Recently, I was watching an episode of the Colbert Report in which the guest was Daniel Lieberman, professor of Evolutionary Biology at Harvard. Lieberman explained that the use of shoes in most of modern society has disconnected people from the physiology of their own feet. By wearing thick, protective shoes, people may run and jump in ways that do damage to their bodies because they are unaware of how their feet are receiving impact from the ground. So, when I was introduced to Earl Stewart’s XYZ shoe series, I began to understand the possible practical purpose for custom footwear.
Industrial designer Earl Stewart has followed in the suit if his contemporaries (which you can see here, here, and here) by creating 3D-printed shoes customized to fit the exact shape of the wearer’s foot. He proposes the use of a Microsoft Kinect to scan the shape of a person’s foot to, then, print something that will mirror its contours. He’s also worked with a podiatrist to gain a better understanding of the human foot and how to craft a shoe that will ensure “maximum comfort, stability and foot alignment”, according to designboom. The scans are printed with the Objet Connex multi-material printer that, by printing different densities of rubber and plastic on a given layer, fabricate a custom shoe that both looks like an art piece and actually provides support.
Looking at Stewart’s biometric footwear, I wonder if they might cause runners to use their feet in more considerate ways, if having shoes that wrapped so closely around their feet would make them better runners. In an interview with The New York Times, Dr. Lieberman describes how, after one lecture a man, Barefoot Jeffery, with feet covered in duct tape came up to him asked why he, Jeffrey, was such a good runner.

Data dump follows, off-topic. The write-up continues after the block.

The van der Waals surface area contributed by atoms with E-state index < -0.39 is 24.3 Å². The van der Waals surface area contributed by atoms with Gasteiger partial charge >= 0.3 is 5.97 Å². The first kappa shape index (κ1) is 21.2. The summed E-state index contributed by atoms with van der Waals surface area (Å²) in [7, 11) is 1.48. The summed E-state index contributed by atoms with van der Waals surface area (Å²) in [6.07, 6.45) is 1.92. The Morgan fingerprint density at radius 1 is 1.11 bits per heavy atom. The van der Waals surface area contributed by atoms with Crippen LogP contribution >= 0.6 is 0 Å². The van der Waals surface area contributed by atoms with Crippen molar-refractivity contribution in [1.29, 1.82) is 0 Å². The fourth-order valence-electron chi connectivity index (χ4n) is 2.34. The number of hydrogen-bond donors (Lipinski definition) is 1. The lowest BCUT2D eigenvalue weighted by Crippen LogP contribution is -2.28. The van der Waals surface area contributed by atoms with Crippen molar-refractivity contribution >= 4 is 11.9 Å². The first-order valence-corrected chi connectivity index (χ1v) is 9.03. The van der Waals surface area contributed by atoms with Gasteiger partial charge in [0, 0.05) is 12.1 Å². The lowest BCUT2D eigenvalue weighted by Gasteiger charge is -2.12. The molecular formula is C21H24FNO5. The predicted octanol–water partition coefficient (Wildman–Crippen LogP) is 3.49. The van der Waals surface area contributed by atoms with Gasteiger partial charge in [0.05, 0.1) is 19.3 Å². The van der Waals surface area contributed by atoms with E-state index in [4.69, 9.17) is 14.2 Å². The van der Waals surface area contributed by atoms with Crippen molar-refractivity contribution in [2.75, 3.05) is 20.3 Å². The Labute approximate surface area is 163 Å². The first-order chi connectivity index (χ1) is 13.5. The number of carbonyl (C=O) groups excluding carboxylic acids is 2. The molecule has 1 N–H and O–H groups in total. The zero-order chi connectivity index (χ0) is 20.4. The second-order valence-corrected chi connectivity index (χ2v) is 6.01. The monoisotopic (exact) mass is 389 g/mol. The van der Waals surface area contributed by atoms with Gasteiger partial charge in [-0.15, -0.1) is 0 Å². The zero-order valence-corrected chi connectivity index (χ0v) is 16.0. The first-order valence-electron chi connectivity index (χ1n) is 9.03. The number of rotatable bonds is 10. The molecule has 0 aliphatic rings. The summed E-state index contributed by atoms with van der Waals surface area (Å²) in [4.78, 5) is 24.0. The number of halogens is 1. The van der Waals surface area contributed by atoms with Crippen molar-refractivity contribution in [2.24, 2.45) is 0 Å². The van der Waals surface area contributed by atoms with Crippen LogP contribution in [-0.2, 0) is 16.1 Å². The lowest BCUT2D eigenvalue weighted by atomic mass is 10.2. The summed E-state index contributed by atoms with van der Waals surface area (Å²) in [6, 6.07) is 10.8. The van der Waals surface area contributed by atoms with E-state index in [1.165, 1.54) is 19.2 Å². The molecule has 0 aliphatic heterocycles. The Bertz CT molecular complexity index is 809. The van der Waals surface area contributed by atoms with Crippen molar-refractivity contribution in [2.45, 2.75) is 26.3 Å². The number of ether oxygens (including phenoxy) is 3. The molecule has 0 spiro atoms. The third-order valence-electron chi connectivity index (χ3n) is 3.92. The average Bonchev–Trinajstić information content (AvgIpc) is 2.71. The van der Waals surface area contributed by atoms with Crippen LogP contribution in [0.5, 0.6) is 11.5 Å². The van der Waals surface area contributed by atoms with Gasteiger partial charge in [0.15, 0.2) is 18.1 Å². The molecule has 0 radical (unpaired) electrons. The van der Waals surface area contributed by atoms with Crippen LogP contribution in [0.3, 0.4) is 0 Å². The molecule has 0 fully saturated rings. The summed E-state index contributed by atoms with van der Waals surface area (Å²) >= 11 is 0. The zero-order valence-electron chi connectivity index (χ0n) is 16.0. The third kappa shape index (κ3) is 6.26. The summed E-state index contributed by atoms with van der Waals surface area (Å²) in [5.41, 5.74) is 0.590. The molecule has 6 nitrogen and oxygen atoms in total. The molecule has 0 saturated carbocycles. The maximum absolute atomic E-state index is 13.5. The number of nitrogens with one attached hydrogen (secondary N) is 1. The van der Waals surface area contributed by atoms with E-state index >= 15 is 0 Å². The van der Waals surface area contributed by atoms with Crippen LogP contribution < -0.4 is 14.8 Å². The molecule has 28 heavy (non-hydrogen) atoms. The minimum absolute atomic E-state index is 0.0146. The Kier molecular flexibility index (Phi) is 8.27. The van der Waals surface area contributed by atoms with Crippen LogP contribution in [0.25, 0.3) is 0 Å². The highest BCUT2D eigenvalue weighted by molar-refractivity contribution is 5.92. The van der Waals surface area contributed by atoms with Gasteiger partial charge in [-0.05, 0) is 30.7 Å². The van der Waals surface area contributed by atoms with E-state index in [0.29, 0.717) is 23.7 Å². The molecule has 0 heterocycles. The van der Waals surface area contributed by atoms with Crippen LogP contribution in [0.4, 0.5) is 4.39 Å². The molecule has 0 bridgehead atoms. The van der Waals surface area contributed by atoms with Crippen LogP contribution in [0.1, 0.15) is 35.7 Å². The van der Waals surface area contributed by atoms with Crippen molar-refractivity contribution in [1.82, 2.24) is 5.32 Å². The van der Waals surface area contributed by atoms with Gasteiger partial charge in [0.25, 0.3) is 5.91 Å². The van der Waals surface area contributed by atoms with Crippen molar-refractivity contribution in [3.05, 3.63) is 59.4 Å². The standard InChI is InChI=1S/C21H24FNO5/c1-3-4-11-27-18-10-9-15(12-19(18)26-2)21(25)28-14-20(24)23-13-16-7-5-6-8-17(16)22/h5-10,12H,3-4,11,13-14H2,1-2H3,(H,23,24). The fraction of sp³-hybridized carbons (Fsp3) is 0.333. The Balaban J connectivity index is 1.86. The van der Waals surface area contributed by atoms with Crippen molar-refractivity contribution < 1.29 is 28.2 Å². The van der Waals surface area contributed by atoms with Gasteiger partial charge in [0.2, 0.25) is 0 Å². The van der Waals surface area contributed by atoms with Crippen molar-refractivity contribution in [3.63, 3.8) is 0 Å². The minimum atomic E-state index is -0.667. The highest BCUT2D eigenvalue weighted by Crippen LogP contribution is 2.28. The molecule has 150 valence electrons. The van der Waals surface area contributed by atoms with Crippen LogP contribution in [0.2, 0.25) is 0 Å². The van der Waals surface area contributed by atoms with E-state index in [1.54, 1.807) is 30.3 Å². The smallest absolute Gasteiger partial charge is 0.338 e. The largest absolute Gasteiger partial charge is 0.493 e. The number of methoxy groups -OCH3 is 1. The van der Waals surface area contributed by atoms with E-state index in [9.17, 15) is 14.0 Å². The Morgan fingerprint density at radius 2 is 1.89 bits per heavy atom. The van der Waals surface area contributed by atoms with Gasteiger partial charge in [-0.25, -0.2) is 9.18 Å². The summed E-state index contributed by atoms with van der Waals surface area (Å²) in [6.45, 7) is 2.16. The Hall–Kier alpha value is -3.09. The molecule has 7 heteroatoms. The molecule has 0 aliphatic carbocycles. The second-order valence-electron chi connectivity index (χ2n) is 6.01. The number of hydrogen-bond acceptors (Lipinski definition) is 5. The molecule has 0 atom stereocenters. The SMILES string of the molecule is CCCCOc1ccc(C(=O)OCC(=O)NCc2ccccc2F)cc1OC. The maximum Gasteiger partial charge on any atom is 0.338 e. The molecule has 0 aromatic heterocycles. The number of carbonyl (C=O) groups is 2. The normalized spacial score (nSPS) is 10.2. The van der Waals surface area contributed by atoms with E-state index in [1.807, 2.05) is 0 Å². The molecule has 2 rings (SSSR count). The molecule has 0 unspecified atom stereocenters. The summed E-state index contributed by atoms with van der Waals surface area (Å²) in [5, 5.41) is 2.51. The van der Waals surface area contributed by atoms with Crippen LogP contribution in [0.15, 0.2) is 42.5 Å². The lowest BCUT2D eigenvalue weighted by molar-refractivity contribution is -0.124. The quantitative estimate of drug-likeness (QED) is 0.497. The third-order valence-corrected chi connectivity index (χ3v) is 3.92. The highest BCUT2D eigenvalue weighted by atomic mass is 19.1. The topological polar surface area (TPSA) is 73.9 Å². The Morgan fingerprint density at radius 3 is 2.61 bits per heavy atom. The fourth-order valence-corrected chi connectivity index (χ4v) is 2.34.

So I asked Barefoot Jeffrey to come to the lab and show me how he ran. He ran in this beautiful way that was completely collision-free. Light as a feather. When he hit the ground, he didn’t land on his heel. Instead, he landed on the ball of his foot, and there was no shock wave that hit his head. That led us to producing another paper in Nature where we actually studied barefoot runners like Jeffrey.
We also went to Africa and went to people who’d never worn shoes. What we discovered was that people who run barefoot tend to run differently than people who wear modern shoes; they run in a much lighter and gentler way because it would hurt to run the way people do in shoes.
This leads me to believe that 3D printing will not just lead to designs that are custom in terms of aesthetics, but from a practical point of view as well. So we won’t just see people personalizing items with all sorts of wild, but extraneous, features (sneakers with printed fins and hooks and hood scoops). We’ll also see items actually personalized to serve a biological purpose, straightening pigeon feet and giving arch support to flat footers. As Stewart puts it, with 3D printing, “we can try to create artifacts that truly represent who we are from an inside out perspective.”